If you’ve never tried to increase the immersive feel of Second Life by using a video projector, it’s worth the effort to track one down and try it at least once. You need to be able to hook up your computer to projector, have a large screen or, preferably, a large wall, a darkened room, and a comfortable chair. Sitting in a La-Z-Boy® chair with a laptop on your knee and the entire wall before you as your image of Second Life is quite dramatic. With avatars as large as real people, it can be an intense experience that makes you feel as if you are actually in the world as opposed to looking at it through the window of the screen. Although you are stationary with your hands doing the work, it’s possible to forget you are not actually “there” in the virtual world.
Consumer devices such as the Microsoft® Kinect are also demonstrating the potential to become more interactive with Second Life. Thai Phan, an engineer at the University of Southern California Institute for Creative Technologies has written a piece of software that can hack the Kinect and let you move an avatar in Second Life by using your body as input to the camera. Waving your arm in your real life results in your avatar waving in your Second. ‘
Using Kinect & OpenNI to Embody an Avatar in Second Life
At a more serious and intensive level, Stanford University in California have their Virtual Human Interaction Laboratory (VHIL) dedicated to the understanding of “the dynamics and implications of interactions among people in immersive virtual reality simulations.” Using a sophisticated array of technology, the researchers can provide people with a virtual environment that provides not just a visual experience but also an auditory and touch-based one. Not only can a subject feel a virtual tremor but also hear localized sounds from speakers embedded around the room.
Stanford’s Virtual Human Interaction Lab
One of their more fascinating projects is examining something called the “Proteus Effect.” The basic idea is that not only do we use our real selves to create our virtual avatars, but our virtual avatars then, in turn, can shape how our real selves behave. In 2007, researchers Nick Yee, Jeremy Bailenson, and Nicholas Ducheneaut conducted an experiment to see what effect avatar height had on a person’s real life interactions with people. They had people immerse themselves in the World of Warcraft virtual world as either a tall or short avatar. Then, they had the same people spend 15 minutes interacting in the real world with confederates who were primed to be aggressive. What they found was that people who had tall avatars were more aggressive in responding to the experimenters than those who had short avatars. The implication is that the avatar was, in fact, shaping how the person behaved in real life.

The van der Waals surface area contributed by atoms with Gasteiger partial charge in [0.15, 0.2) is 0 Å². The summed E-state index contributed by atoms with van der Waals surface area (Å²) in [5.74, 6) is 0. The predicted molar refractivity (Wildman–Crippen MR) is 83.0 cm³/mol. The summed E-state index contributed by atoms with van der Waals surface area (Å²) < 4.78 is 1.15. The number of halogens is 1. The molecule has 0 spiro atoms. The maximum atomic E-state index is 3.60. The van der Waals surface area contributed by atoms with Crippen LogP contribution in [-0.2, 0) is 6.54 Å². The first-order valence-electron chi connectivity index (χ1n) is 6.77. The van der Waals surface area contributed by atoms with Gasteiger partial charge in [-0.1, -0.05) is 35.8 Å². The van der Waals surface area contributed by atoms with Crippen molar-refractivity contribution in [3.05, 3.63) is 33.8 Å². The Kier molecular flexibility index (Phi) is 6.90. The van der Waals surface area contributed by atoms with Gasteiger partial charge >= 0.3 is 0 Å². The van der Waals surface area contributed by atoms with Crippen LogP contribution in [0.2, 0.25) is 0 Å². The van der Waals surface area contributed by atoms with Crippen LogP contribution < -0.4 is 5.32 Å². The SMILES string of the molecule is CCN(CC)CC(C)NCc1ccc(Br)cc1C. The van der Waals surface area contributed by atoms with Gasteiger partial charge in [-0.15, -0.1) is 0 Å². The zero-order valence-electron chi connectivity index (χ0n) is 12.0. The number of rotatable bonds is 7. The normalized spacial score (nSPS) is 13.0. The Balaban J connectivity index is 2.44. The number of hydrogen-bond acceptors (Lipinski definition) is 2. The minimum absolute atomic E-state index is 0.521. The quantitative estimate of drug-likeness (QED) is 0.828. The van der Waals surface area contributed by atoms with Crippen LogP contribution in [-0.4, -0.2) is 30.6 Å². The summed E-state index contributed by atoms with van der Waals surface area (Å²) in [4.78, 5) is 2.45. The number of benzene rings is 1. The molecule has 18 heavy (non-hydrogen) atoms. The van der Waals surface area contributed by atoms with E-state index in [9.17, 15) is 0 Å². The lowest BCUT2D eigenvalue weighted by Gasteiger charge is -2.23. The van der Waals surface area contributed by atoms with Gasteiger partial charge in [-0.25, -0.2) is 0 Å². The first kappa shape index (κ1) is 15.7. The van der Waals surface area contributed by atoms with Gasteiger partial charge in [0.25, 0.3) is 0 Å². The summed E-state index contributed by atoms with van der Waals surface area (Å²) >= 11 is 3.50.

Of course, the VHIL set up cost thousands of dollars and having your own basement version is still some way off. However, it may not be as far as we might think. Only last year, Sony released its unimaginatively titled HMT-Z1 visor, which is basically a headset with tiny television screens where the glass would be in a pair of spectacles. The aim is to provide an immersive 3D experience while sitting back in a chair. Developed for the movie and gaming market, this expensive piece of kit is not cheap, and currently appears not be available for the US market, but it shows how close we are to a more intense virtual experience.
Sony 3D OLED Headset Glasses – HMZ-T1
Not to be outdone in this wave of the future, Microsoft has a patent out for an Xbox gaming helmet that they filed back in 2010. According to the PatentBolt blog, which is dedicated to tracking technology patents filed at the US Patent and Trademark Office, the plans cover a helmet with built-in small TV screens that sit in front of the wearer’s eyes.  The aim is to allow the wearer to “view images from a computer, media player, or other electronic device with privacy and mobility.” Of course, a patent isn’t an actual device and there doesn’t seem to be any evidence yet of a 3D gaming headset from the Wizards of Redmond, but given the right market demand, they could put something together in relatively short order.
So we’re not quite at the total immersion effect of a Star Trek holodeck just yet. But there’s a good chance that within a couple of years some of us will be donning our 3D helmets and living a very different Second Life. And hey, add to that the use of remote sex toys and some people may only log back on to Real Life for food!
 Using Kinect and OpenNI to Embody an Avatar in Second Life: Gesture & Emotion Transference. Institute for Creative Technologies.
 Stanford University, Virtual Human Interaction Laboratory. http://vhil.stanford.edu/
 Yee, N., Bailenson, J.N., & Ducheneaut, N. (2009). The Proteus Effect: Implications of transformed digital self-representation on online and offline behavior. Communication Research, 36 (2), 285-312. Stanford VHIL Online Publications.
 Microsoft Invents Projector Eyewear for Xbox & Beyond. PatentBolt blog.